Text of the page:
Catherine Mary Dauber 1908-2002 Obituary

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Catherine Mary Dauber, 94, a well-known ecumenical leader and volunteer, a former resident of Boston, Mass., and 224 Evergreen Drive, Elkins, and more recently a resident of Colonial Place in Elkins, went home to be with her Lord on Tuesday evening, Oct. 29, 2002, at Colonial Place. She had been in declining health for the past year and death was attributed to complications from a stroke.

She was born Thursday, Jan. 30, 1908, at Cleveland, Ohio, the daughter of the late Michael Cyrillus Yeagle and Edith Ritter Yeagle.

On July 15, 1933 in Boston, Mass., she was married to Clarence A. Dauber, president of Charles T. Main Inc., who preceded her in death on Dec. 6, 1971.

Surviving are one son, Dr. James H. Dauber and wife, Christine, Pittsburgh, Pa.; two daughters, Judy Guye, Elkins, and Debora Mosher and husband, John, Norfolk, Va.; seven grandchildren, Monica Varchetto and Melodee Price, both of Elkins, Pamela Holland, Boston, Mass., Natalie Hessler, Wooster, Ohio, Jeffrey Mosher, Alexandria, Va., Karen Herron, Raleigh, N.C., and Kimberly Mosher, Buxton, N.C.; and 12 great-grandchildren.

Mrs. Dauber was a graduate of the Western Reserve University School of Nursing at Cleveland, Ohio, with the class of 1930. She was active in church and civic affairs in Cleveland and was president of Church Women United of Greater Cleveland. Upon moving to Boston, Mass., in 1961, she soon became active in this organization and became president of Church Women United of Massachusetts.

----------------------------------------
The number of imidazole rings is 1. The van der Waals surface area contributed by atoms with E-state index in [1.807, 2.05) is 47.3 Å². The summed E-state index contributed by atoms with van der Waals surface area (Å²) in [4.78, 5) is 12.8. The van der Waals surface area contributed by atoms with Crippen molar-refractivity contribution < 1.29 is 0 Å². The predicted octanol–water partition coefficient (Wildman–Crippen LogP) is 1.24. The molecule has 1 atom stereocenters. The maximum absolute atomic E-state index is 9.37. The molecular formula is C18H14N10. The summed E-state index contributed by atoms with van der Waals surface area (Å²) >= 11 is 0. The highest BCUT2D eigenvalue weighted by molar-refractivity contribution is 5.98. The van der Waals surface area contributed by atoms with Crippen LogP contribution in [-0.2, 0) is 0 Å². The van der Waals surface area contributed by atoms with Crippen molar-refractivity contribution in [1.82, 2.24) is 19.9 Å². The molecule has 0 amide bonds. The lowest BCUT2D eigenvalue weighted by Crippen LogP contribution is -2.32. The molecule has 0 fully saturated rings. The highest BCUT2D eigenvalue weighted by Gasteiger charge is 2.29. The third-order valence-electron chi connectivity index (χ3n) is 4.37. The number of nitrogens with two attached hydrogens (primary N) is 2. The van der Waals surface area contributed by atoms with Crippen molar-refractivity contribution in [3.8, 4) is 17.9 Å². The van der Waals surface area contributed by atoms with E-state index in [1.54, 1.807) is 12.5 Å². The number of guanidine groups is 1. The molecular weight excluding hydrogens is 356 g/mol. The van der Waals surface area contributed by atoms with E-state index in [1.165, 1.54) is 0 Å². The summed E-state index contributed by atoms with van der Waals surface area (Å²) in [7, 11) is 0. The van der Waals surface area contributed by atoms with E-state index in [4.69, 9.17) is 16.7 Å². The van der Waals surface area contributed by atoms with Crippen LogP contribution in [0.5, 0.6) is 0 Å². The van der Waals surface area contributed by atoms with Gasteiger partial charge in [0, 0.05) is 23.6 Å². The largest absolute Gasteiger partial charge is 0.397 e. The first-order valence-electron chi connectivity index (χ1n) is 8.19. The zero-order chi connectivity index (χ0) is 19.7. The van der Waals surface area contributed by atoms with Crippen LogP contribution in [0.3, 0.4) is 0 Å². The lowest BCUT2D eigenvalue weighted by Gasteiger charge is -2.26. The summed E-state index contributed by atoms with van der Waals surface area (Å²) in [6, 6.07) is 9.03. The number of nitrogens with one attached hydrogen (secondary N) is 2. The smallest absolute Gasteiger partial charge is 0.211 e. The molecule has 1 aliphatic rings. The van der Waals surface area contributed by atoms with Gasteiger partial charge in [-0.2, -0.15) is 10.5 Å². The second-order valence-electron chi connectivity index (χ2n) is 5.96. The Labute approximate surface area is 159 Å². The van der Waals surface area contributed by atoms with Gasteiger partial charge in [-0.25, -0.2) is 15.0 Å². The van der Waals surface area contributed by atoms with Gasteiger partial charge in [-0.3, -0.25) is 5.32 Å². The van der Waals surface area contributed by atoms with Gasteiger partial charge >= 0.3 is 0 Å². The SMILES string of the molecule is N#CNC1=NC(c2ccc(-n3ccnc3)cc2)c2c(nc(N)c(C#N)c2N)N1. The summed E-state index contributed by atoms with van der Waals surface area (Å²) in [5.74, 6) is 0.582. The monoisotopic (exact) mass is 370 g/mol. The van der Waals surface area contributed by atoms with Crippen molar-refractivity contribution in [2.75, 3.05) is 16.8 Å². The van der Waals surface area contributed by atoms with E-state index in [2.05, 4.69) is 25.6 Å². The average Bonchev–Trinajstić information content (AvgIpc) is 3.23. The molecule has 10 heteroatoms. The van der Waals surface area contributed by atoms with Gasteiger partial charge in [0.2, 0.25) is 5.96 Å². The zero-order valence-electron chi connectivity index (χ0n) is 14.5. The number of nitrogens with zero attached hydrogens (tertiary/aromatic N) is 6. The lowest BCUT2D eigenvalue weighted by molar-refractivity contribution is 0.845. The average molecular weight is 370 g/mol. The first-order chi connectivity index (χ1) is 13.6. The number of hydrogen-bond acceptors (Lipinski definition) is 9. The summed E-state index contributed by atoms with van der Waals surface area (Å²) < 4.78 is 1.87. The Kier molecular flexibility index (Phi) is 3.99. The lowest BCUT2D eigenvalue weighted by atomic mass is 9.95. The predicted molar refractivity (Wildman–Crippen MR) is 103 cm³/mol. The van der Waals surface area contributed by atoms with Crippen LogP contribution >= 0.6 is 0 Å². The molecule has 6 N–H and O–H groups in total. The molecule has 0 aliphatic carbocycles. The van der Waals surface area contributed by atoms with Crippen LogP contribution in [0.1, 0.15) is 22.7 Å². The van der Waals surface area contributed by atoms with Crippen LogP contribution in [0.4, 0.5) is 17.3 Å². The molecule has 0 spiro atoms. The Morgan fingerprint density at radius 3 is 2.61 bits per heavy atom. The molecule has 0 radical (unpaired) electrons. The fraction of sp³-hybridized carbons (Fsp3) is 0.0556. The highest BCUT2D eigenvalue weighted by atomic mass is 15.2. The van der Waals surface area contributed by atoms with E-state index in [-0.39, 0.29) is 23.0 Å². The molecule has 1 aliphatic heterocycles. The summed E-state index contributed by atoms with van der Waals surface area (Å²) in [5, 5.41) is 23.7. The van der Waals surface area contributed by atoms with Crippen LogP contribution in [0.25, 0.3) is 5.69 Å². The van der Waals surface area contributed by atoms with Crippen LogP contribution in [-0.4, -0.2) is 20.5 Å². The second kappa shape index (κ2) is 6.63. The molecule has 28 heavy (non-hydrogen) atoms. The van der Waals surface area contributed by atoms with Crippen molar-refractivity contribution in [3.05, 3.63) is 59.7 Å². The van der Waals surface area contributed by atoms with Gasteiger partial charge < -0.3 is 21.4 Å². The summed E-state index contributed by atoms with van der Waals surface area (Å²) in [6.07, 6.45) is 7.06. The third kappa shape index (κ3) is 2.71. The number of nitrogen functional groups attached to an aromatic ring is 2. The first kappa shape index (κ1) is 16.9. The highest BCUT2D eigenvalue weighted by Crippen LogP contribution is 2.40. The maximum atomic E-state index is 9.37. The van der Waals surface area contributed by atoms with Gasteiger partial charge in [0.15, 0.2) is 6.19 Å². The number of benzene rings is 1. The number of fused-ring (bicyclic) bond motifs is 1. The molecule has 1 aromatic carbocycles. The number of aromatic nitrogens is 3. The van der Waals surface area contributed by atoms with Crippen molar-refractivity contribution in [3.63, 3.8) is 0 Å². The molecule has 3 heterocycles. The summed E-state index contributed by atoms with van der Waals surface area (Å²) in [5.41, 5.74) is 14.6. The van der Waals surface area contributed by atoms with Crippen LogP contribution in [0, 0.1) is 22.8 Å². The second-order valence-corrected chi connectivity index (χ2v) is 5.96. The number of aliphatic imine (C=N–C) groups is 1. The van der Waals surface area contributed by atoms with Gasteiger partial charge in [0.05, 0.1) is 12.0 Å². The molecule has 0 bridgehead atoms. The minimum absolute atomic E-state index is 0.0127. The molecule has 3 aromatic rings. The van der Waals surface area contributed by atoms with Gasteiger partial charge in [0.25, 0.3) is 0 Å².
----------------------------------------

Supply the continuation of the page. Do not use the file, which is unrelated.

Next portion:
She was a member of the Old South Church and served as trustee and Women’s Guild chairman. In 1969 she was chosen as the first woman moderator of the council and first woman chairman of the trustees of the Old South Church.

Mrs. Dauber served as vice president of the Massachusetts Council of Churches, which awarded her the Forest L. Knapp Ecumenical Award in 1983 for excellence and diligence in advancing unity and mission among churches of the commonwealth.

She served on the board of the Massachusetts Conference of the United Church of Christ and was president of the Church League for Civil Welfare.

Besides her church activities, she was active in the YMCA of Boston, was president of the League of Women Voters and received the Carrie Chapman Catt award in recognition of her longtime service to the league.

She was a trainer in the American Cancer Society’s Reach to Recovery program and was awarded the cancer society’s St. George Medal for her volunteer work. Also a member of the Ladies Committee of Tuft’s New England Medical Center, she volunteered there for 32 years.

In 1974 she was named State Merit Mother of Massachusetts. She was a member of the board of trustees of Andover-Newton Theological Seminary for 20 years. She served as president of Boston University’s Women’s Council and president of the College Club of Boston.

Cremation services were provided by the Lohr & Barb Funeral Home. A memorial service will be at 3:30 p.m. Saturday at the Davis Memorial Presbyterian Church with the Rev. Jeff Falter officiating. Interment of cremains will be at the Mountain State Memorial Gardens at Gilman. A memorial service will also be held at the Old South Church at Boston, Mass., on Nov. 16 at 3 p.m. The family suggests that expressions of sympathy be in the form of contributions to the Old South Church, 645 Boylston St., Boston, Mass., 02116, or to the Davis Memorial Presbyterian Church, New Bible Fund, 450 Randolph Ave., Elkins, W.Va., 26241.

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